Eschewing the usual high fa luting style most European brands adopt when marketing their fashions, European denim company Lee Cooper, with help from Gyro Worldwide, is launching its brand in the U.S. with a decidedly more playful, working class approach. Oh yes, the sex and hotness are still there but not in that GQ-like style. Take a look at the print ads here.
As Gawker posits after viewing this Harry Rosen ad featuring Malcolm Gladwell, apparently Canada has a very different perception of what celebrity is not to mention hairstyle. But it's all OK because it's for charity: the Toronto General Hospital Multi-Organ Transplant Program. Maybe there's a hair transplant joke here somewhere but we can't seem to find it.
We just love the wittiness of fashion designers and their ad agencies who come up with eBay tattoo auction knock-offs like this ad for Francesco Biasa who, apparently, is trying sell handbags by placing tattoos (likely fake) on the naked bodies of models. Isn't high fashion a beautiful thing?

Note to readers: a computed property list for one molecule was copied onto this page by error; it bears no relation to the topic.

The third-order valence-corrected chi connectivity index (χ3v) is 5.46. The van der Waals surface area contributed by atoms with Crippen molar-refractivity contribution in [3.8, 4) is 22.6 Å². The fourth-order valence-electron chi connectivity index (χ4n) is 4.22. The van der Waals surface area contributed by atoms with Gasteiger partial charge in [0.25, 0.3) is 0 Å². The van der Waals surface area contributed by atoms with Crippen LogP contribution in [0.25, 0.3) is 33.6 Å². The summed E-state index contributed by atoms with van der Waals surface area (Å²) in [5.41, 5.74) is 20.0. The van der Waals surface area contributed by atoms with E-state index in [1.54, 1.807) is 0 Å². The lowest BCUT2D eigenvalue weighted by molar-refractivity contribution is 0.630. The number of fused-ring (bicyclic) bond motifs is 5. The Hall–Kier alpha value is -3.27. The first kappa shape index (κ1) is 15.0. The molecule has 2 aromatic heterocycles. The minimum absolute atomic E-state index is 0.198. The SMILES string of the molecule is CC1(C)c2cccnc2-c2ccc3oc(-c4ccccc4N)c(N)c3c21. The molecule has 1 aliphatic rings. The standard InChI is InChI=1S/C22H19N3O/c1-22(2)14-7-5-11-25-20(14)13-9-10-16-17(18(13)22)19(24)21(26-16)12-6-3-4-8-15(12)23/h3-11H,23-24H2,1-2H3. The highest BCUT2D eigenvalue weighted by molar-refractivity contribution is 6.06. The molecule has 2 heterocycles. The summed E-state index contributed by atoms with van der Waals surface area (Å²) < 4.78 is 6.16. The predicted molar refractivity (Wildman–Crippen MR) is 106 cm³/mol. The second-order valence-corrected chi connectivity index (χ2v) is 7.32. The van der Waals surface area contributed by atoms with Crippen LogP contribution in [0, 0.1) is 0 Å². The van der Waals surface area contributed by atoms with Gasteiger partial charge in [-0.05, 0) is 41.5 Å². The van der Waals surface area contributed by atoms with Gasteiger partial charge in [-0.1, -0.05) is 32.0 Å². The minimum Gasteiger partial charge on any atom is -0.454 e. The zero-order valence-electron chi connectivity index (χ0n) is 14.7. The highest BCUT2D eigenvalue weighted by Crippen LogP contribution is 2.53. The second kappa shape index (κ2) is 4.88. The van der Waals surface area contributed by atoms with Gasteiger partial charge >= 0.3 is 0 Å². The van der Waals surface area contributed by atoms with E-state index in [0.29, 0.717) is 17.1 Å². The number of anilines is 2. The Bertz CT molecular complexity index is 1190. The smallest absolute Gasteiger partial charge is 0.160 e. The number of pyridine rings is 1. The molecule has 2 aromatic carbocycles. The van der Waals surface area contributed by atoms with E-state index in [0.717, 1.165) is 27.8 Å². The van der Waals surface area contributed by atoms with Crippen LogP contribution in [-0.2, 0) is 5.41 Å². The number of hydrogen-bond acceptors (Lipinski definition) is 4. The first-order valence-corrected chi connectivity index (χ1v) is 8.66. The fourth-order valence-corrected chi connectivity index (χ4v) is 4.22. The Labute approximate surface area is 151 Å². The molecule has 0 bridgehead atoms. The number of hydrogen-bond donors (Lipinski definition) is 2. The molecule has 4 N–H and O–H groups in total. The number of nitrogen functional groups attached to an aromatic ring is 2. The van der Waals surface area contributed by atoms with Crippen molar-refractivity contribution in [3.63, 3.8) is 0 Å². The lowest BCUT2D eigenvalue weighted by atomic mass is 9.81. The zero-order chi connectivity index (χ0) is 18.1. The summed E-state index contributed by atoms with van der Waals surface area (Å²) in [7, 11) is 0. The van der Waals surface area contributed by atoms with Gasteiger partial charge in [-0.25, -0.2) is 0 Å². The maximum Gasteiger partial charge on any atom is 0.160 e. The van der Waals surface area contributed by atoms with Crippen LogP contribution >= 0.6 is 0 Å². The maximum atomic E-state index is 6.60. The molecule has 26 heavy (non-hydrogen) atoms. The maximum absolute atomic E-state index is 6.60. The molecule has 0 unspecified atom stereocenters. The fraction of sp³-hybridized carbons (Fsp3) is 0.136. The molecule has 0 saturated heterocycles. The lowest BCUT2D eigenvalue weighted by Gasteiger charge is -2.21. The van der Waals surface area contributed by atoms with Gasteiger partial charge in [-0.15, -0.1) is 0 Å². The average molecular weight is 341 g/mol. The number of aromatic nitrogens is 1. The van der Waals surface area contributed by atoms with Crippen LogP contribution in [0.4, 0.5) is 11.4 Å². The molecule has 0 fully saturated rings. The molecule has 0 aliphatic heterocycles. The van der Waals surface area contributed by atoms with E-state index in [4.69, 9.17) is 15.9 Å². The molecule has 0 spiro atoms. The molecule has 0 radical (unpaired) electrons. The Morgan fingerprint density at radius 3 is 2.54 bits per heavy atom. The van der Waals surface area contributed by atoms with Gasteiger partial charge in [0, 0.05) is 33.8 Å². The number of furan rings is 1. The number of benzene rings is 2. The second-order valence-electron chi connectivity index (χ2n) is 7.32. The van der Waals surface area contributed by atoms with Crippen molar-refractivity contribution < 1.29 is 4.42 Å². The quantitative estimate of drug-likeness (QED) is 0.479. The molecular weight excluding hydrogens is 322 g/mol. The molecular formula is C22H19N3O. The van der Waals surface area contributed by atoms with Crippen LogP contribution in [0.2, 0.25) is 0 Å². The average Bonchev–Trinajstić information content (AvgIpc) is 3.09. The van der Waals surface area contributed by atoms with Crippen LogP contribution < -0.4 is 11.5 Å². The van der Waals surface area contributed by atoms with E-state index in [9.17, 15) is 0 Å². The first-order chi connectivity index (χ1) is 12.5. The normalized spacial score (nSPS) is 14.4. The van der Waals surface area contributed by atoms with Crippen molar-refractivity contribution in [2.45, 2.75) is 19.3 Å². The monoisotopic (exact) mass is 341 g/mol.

During Advertising Week and with a seizure inducing online ad banner campaign, online video advertising firm Tremor Network has announced a rebranding and name change to Tremor Media to better describe its shift from online ad network to full blown "online video solutions" company for advertisers and publishers. You can catch the campaign in print on back covers of Adweek, Mediaweek, and Brandweek magazines and those siezure inducing banners online at Adweek, MediaPost, imediaconnections, MarketingVOX, MediaBuyerPlanner and, yes, right here on Adrants.
While our ad department, once again, "forced us" to run this campaign, there seems to be a nice tie in with the whole "tremor" thing. The banners say 'a seismic shift in advertising." Get it? Seismic? Earthquake? Shaking? Spasmodic banners? OK, forget it. That's a stretch. We're just trying to justify accepting their business. It'll all be over in a week.